Your review pillories the cranky revisionist "they're all fools, fools!" spirit very nicely, and rightly. I can't quite share, though, your downplaying of the importance of the general social changes c. 1700. It's true that 1820-1920 might represent a bigger change in the sense that it was then that a certain modern, middle class way of life, style of being, and enjoyment of political rights actually broadened out to a statistically significant portion of the population, but it seems to me the model for that modern way of life and being was set c. 1700, even if it took more than a century for that way of life to spread beyond a few thousand merchant and professional families in the south of England. The enjoyment of non-essential but also non-precious consumer goods like chocolate and sugar; the relatively large numbers of people being educated to make a good living and to enjoy life, rather than to pursue a life of service to superiors or to the state or to God; the whole relaxed, complacent, respectably dull Addison and Steele way of being--those are all things our contemporary society pursues with all its heart, and the genealogy of the model goes back to c. 1700. Nineteenth-century middle class clerks and engineers and workers' self-help societies were all, in a sense, trying to reach a life something like that of a London merchant family c. 1700. They were not trying to become like medieval aristocrats, or any other comparable historical minority--only the comfortable middle class model as it developed c. 1700 and later. Even if other societies have come up with something like the same model, it's this c. 1700 society specifically that's passed on the model to us today.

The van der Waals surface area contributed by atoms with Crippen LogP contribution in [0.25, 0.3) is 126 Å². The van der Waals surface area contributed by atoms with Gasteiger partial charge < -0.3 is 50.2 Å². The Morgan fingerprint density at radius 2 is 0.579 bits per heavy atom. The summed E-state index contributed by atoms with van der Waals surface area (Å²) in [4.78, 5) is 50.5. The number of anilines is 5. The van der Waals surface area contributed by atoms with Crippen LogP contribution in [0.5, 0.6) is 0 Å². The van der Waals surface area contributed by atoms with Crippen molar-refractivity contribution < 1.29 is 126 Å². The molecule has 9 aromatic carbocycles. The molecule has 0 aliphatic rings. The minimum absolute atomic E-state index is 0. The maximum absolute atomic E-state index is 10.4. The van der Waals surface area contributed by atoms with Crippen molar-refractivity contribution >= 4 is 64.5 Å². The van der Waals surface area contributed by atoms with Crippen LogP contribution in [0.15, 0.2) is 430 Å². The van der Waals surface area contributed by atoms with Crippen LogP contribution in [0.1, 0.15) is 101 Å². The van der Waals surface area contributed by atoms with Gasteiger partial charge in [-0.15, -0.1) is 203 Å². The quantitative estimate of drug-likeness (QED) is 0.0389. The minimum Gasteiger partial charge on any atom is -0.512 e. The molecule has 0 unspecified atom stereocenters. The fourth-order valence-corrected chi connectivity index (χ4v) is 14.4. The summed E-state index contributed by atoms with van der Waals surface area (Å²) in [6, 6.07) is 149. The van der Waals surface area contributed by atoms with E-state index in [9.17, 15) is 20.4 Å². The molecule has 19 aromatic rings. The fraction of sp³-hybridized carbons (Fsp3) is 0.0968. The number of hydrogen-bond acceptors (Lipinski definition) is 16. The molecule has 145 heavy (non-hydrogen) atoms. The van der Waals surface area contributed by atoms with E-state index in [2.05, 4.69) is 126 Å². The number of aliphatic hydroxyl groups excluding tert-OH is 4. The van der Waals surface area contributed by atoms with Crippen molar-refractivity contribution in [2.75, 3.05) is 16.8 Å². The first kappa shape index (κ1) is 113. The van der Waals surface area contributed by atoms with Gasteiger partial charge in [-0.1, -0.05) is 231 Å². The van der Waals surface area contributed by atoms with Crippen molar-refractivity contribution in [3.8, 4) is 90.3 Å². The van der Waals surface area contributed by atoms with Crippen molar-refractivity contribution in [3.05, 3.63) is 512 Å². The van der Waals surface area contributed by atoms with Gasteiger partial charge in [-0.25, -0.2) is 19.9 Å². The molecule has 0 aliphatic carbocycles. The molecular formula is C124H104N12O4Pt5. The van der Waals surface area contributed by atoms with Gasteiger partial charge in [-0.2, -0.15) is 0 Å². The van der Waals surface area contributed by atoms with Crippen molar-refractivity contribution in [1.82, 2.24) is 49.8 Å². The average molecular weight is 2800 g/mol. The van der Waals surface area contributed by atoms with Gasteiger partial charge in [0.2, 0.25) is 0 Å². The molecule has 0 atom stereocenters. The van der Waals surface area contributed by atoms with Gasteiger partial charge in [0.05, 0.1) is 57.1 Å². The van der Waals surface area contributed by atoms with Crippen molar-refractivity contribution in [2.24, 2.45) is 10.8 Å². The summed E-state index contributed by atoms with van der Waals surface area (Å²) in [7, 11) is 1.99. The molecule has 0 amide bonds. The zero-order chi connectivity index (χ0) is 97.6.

In terms of a lifestyle to which people in the modern world aspire, you may be right that it was created by the English and Dutch merchant classes of c. 1700. But other things about modern life appear at different times. The cult of the "projecter", the man with a big project, what we would call an entrepreneur, goes back to the 16th century. The archaeological record looks very much the same for most people until after 1750, and it doesn't changes dramatically after about 1870. In terms of scientific thinking, the 17th century is key; in terms of women's rights, the 20th. One of the things I believe about history is that different things about life change at different speeds, so you can't point to any particular 50-year-period and say "that was when the modern world began."
Well, yes--though I think the complacent consumer lifestyle is rather more prominent today than the other phenomena you mention--at least in the experience of students.FWIW, my experience is that the "projector" ethos goes back to the Middle Ages, when monarchs and other lords of various sorts organize enterprises, companies, etc., in various political-military ventures, often with investor backing, and in political contexts these enterprises are presented precisely as "projects" undertaken with risks, liabilities, and promised advantageous results.
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